What are lower urinary tract symptoms (LUTS)?
LUTS (lower urinary tract symptoms) are symptoms related to problems with your lower urinary tract: your bladder, your prostate and your urethra.
LUTS are broadly grouped into symptoms to do with storing or passing urine. You might have symptoms linked mainly to one or the other, or a combination of both.
What are the symptoms of LUTS?
Hesitancy – a longer than usual wait for the stream of urine to begin
Straining to urinate
Dribbling after urination has finished
A stream that stops and starts
Feeling an urgent need to urinate
A short period of time between the urges to urinate
Waking from sleep to pass urine two or more times a night
A sudden, intense urge to urinate, followed by urinating without control.
How common is LUTS?
LUTS becomes more common as you get older. It can happen when you’re young, but the cause of the problem is likely to be different.
A large Australian study has shown that about one in 14 men in their 40s, and nearly one in three men over the age of 70, report moderate to severe LUTS.
What causes LUTS?
If it’s painful for you to urinate, your LUTS might be caused by a urinary tract infection, or an infection and inflammation of the prostate gland (prostatitis). But your symptoms might also be because of an overactive bladder.
This type of LUTS might mean that you have an underlying chronic medical condition, such as obesity, diabetes, high blood pressure, or obstructive sleep apnoea. It could also be because of the effects of smoking.
Drinking fluids late at night, having too much alcohol or caffeine, or low levels of physical activity, can make storage symptoms worse.
Symptoms connected to problems with passing urine are usually due to a blockage that makes it more difficult for you to pass urine. This could be caused by an enlarged prostate gland, or scarring of your urethra (the tube that carries your urine from the bladder to the tip of the penis).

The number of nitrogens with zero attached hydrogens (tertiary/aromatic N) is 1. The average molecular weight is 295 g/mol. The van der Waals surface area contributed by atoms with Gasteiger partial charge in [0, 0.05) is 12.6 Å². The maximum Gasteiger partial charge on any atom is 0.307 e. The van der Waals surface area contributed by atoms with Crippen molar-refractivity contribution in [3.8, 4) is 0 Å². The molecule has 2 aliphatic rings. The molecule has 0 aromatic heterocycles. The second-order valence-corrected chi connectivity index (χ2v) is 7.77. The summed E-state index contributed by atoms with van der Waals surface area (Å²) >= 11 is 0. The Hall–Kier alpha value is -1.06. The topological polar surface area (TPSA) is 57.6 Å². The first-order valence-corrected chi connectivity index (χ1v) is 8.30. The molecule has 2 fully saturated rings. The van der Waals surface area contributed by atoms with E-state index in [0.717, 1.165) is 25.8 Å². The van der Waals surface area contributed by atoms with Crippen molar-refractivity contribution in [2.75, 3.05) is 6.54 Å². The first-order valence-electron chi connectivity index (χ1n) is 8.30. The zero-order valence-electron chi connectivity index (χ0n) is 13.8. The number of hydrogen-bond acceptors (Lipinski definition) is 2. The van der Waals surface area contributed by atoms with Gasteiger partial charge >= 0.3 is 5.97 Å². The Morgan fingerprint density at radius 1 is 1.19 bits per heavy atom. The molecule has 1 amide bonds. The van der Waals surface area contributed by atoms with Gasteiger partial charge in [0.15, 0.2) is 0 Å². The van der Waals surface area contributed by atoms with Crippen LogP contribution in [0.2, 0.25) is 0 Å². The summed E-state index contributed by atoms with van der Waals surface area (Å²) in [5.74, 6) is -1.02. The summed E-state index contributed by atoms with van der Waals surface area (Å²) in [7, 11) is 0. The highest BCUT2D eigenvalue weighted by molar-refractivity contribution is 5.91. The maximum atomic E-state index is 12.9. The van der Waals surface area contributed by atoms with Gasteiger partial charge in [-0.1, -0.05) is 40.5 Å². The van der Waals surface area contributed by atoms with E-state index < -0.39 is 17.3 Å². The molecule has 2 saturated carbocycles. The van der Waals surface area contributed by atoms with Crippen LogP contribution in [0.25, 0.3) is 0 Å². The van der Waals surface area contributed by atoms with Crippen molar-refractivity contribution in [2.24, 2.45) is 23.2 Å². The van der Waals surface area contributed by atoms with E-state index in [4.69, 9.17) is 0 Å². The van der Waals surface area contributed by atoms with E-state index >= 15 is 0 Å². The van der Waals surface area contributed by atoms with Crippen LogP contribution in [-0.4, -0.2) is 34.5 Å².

Other causes of LUTS include some medicines, and diseases such as stroke and Parkinson’s disease.
LUTS is also linked with depression and erectile dysfunction. It’s common to have a number of things that are causing LUTS, so it’s not always easy for doctors to find the exact cause.
Can LUTS be prevented?
What can I do?
LUTS isn’t just a normal part of ageing, so it’s a good idea to see your doctor if you notice any changes to urination - particularly if the symptoms are affecting your quality of life or interfering with normal daily activities.
Your doctor will confirm whether or not you have LUTS based on your symptoms, but you’ll need further tests to work out the cause. This generally starts with a thorough medical history and examination.
If you have LUTS, reducing caffeine and alcohol (these substances can irritate the bladder), avoiding large amounts of fluid before bed, preventing constipation (straining to pass stools can affect pelvic floor muscles, which are important for both bowel and bladder control), and losing weight might help to improve the symptoms.
Your first steps will be to make changes to your lifestyle, such as being more active and reducing the amount of refined carbohydrates you eat, and managing other health conditions such as obesity, diabetes, hypertension or sleep apnoea.
If your symptoms are heavily impacting your quality of life, oral medicines can help. Surgery is only done in severe cases of prostate enlargement or other serious causes.
Your doctor’s appointment
Questions to ask your doctor
What tests will I need for LUTS?
Are these symptoms related to my prostate (such as BPH)?
What treatment options are available for LUTS?
What are the risks or potential side-effects associated with treatments for LUTS?
Things to think about before your appointment
Have you had problems or changes to urinating? How would you describe these problems? i.e. frequent, urgent, weak stream.
Have you ever had a urine infection?
How much do your symptoms bother you?